Twins 6, Angels 5 (10). California's Mike Witt and Minnesota's John Butcher had debuted 3 and 4 years earlier, respectively; they were both right-handed, and they had very similarly solid 1984 seasons (between 225 and 250 innings, ERAs in the 3.40s, respectable records). Their careers would take sharply opposite turns starting in 1985, however, as Witt had several more good years remaining and Butcher had none at all. (It was not a shocking outcome, as Witt was four years younger and struck out over twice as many batters per inning.)
Butcher was perfect in the first, and the Twins seized a quick lead when Dave Engle doubled and Kent Hrbek homered. California countered in the second on doubles by Reggie Jackson and Brian Downing, but Minnesota padded its lead when Tim Teufel singled, Tom Brunansky walked, Gary Gaetti hit into a force, Houston Jimenez singled in a run, Kirby Puckett singled to load the bases, and Mickey Hatcher hit into an RBI forceout.
Now trailing 4-1, the Angels mounted another rally in the third. Dick Schofield led off with a walk, and Rod Carew and Daryl Sconiers singled to load the bases. Fred Lynn then hit into an RBI force, but Doug DeCinces ruled out the possibility of further scoring by hitting into a double play, and Hrbek homered again in the bottom of the inning to reestablish the three-run lead.
A Downing double and a Gaetti single went to waste in the top and bottom of the fourth, respectively. Carew singled and Sconiers walked in the top of the fifth, but both runners were left on. And after that abortive rally, the pitchers settled down, and neither team put another runner on until after the seventh.
Sconiers led off the eighth with a single, but the Angels failed to move him past first; the Twins similarly squandered a Randy Bush base hit in the bottom of the inning. Butcher started the ninth by walking Downing, and was pulled for Ron Davis; Davis promptly served up an RBI double to Bobby Grich. Jerry Narron then struck out, but Rob Wilfong singled Grich home, then took second on a wild pitch and saw Carew walked behind him. With the tying run now in scoring position, Len Whitehouse relieved Davis and drew a flyout from Sconiers that moved Wilfong to third, then uncorked a wild pitch that scored him with the tying run. Lynn grounded out to leave the go-ahead run at third; Luis Sanchez allowed a Gaetti single-and-steal in the bottom of the ninth, but left him at second to force extras.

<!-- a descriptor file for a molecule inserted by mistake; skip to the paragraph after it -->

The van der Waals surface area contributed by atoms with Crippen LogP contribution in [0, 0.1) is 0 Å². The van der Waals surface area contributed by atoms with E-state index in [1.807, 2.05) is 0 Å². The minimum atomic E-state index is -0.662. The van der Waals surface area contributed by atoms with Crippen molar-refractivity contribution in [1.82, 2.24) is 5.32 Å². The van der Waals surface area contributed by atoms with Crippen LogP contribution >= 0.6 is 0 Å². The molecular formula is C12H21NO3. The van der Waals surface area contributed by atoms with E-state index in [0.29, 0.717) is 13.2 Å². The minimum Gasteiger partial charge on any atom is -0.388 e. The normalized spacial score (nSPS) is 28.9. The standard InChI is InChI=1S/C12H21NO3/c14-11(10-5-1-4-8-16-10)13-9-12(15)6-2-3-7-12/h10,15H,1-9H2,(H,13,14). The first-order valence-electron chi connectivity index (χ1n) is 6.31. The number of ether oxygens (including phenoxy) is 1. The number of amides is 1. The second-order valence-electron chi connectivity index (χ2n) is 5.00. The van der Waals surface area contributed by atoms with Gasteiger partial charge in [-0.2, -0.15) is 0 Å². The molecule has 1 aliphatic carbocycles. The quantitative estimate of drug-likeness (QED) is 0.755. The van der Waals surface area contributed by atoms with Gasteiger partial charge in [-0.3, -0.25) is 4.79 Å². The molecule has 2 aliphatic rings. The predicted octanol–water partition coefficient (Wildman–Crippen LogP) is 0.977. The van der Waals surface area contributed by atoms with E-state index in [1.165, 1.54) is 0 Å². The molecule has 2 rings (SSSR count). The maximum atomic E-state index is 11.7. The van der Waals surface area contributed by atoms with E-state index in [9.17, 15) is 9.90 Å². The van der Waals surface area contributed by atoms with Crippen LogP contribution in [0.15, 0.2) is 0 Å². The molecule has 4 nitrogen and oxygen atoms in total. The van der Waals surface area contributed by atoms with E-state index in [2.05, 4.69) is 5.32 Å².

Whitehouse allowed a leadoff single to DeCinces in the tenth and was pulled an out later. Rick Lysander gave up a single to Downing, but then coaxed an inning-ending double play from Grich. In the bottom of the inning, Sanchez allowed a one-out double to Engle. Hrbek was intentionally walked, Bush grounded out to move the runners to second and third, and Teufel single to bring home the winning run.
These two teams had healthy numbers of stars in their lineups, if primarily past and future stars more than present. And several of the stars had big games in this one - Rod Carew had a pair of hits, Brian Downing had three hits, two doubles, a run, and an RBI, and Kent Hrbek homered twice and drove in three.
But the last laughs on each side went to a pair of mediocre-to-acceptable second basemen, California's Rob Wilfong (who had a pinch hit RBI, then scored the tying run on a wild pitch) and Minnesota's Tim Teufel (who drove in the game-winner, and had another hit and scored a run as well). It's enough to make you think that Shakespeare was anticipating the development of baseball when he coined that phrase about every dog having its day.